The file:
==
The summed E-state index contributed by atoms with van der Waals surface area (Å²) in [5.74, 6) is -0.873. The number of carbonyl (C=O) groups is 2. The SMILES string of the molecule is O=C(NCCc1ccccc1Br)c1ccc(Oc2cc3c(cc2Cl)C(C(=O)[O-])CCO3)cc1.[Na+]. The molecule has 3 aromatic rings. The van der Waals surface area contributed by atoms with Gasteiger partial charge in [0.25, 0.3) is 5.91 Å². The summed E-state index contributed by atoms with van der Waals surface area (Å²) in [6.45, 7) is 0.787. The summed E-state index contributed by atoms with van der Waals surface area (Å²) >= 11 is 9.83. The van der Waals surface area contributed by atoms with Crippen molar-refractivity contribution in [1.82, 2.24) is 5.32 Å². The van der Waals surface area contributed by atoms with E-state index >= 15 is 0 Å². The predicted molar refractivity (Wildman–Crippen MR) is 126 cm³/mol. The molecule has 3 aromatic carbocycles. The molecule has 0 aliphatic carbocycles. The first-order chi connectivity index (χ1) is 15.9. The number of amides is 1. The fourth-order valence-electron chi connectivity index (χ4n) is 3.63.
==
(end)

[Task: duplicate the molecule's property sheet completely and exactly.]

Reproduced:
The summed E-state index contributed by atoms with van der Waals surface area (Å²) in [5.74, 6) is -0.873. The number of carbonyl (C=O) groups is 2. The SMILES string of the molecule is O=C(NCCc1ccccc1Br)c1ccc(Oc2cc3c(cc2Cl)C(C(=O)[O-])CCO3)cc1.[Na+]. The molecule has 3 aromatic rings. The van der Waals surface area contributed by atoms with Gasteiger partial charge in [0.25, 0.3) is 5.91 Å². The summed E-state index contributed by atoms with van der Waals surface area (Å²) in [6.45, 7) is 0.787. The summed E-state index contributed by atoms with van der Waals surface area (Å²) >= 11 is 9.83. The van der Waals surface area contributed by atoms with Crippen molar-refractivity contribution in [1.82, 2.24) is 5.32 Å². The van der Waals surface area contributed by atoms with E-state index >= 15 is 0 Å². The predicted molar refractivity (Wildman–Crippen MR) is 126 cm³/mol. The molecule has 3 aromatic carbocycles. The molecule has 0 aliphatic carbocycles. The first-order chi connectivity index (χ1) is 15.9. The number of amides is 1. The fourth-order valence-electron chi connectivity index (χ4n) is 3.63.